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"I've never murdered anyone in my life. The decisions are up to them.": Ethical Guidance and Cultural Pessimism in the Saw Series

Walliss, John; Aston, James

Authors

John Walliss

Dr James Aston J.Aston@hull.ac.uk
Lecturer/ Programme Director for Film Studies

Abstract

In this article we examine the ethical vision presented in the Saw series of films, focusing in particular how it represents a trend within popular culture post-9/11 towards increasing cultural pessimism. We will locate the Saw films within this cultural trajectory, primarily focusing on the ‘games' and the use of torture and how these rituals disturb a clear moral and ethical vision as the franchise moves unsteadily between conservative and liberal ideologies. Human beings, the films show, are riddled with vice and invariably cannot, even when put in a life or death situation, develop the self-awareness to overcome them. Indeed, humans have become so debased and disconnected from life those liberal, progressive attempts to help them and legal attempts to sanction them are doomed to failure. In the end, the only way in which they can be ‘saved', and social order be protected, is through vigilantism and a never-ending cycle of torture.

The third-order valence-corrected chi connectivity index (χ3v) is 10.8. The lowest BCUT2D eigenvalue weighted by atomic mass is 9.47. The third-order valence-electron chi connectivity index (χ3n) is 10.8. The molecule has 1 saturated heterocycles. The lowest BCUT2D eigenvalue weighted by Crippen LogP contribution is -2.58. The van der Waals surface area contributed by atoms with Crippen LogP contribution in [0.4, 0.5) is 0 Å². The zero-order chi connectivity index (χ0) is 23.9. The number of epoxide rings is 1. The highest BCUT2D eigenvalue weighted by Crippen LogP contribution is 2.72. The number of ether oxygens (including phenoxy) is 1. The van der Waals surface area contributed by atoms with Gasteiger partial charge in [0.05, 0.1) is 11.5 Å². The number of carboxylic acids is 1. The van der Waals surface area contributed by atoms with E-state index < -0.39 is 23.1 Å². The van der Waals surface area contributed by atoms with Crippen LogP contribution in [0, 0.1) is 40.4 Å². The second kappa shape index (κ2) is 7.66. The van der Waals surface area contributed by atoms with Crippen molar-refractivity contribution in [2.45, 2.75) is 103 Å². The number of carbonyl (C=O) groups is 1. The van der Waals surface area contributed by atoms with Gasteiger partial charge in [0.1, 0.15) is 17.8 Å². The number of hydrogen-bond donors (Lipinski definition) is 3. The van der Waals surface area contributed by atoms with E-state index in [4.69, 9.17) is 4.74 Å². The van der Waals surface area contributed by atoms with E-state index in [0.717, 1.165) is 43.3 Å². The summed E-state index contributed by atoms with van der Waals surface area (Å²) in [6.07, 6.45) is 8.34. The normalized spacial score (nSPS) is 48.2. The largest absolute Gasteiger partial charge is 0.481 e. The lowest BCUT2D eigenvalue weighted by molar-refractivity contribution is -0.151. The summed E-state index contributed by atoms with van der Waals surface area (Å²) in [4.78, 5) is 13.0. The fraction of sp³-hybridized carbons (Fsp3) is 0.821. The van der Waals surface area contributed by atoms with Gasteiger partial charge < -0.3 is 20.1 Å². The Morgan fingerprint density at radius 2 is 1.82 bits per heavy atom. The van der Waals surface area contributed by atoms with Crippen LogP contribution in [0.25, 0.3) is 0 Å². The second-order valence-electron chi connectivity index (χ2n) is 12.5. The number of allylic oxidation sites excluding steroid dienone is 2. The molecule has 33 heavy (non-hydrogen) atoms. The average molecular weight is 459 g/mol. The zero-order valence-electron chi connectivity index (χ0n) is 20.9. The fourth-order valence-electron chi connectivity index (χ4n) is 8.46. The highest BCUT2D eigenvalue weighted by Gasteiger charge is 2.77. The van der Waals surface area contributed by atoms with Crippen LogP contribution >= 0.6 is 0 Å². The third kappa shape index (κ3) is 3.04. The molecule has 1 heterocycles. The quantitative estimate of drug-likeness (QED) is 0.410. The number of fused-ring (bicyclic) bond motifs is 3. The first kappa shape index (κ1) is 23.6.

Journal Article Type Article
Publication Date 2012
Journal Journal of Religion and Popular Culture
Print ISSN 1703-289X
Publisher University of Toronto Press
Peer Reviewed Peer Reviewed
Volume 24
Issue 3
Pages 352-364
Institution Citation Walliss, J., & Aston, J. (2012). "I've never murdered anyone in my life. The decisions are up to them.": Ethical Guidance and Cultural Pessimism in the Saw Series. Journal of Religion and Popular Culture, 24(3), 352-364. doi:10.1353/rpc.2012.0034
DOI https://doi.org/10.1353/rpc.2012.0034
Publisher URL http://muse.jhu.edu/article/493957
Additional Information No Hull access, 21/1/16